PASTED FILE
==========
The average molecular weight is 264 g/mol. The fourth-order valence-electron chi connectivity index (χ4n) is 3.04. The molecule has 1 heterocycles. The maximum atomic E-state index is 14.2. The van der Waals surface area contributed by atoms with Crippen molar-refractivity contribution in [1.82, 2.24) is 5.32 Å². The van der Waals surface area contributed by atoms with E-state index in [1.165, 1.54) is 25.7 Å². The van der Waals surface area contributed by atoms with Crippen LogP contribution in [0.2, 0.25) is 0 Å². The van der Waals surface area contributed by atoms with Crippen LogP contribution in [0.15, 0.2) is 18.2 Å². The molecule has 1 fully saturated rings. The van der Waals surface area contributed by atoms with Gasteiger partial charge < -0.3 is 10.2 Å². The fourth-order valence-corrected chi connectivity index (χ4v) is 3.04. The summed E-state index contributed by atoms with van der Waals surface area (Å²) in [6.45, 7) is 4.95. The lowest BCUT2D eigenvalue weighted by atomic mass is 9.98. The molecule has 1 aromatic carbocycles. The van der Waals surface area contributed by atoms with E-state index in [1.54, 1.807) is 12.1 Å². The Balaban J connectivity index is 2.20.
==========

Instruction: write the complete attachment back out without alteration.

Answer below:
The average molecular weight is 264 g/mol. The fourth-order valence-electron chi connectivity index (χ4n) is 3.04. The molecule has 1 heterocycles. The maximum atomic E-state index is 14.2. The van der Waals surface area contributed by atoms with Crippen molar-refractivity contribution in [1.82, 2.24) is 5.32 Å². The van der Waals surface area contributed by atoms with E-state index in [1.165, 1.54) is 25.7 Å². The van der Waals surface area contributed by atoms with Crippen LogP contribution in [0.2, 0.25) is 0 Å². The van der Waals surface area contributed by atoms with Crippen LogP contribution in [0.15, 0.2) is 18.2 Å². The molecule has 1 fully saturated rings. The van der Waals surface area contributed by atoms with Gasteiger partial charge < -0.3 is 10.2 Å². The fourth-order valence-corrected chi connectivity index (χ4v) is 3.04. The summed E-state index contributed by atoms with van der Waals surface area (Å²) in [6.45, 7) is 4.95. The lowest BCUT2D eigenvalue weighted by atomic mass is 9.98. The molecule has 1 aromatic carbocycles. The van der Waals surface area contributed by atoms with E-state index in [1.54, 1.807) is 12.1 Å². The Balaban J connectivity index is 2.20.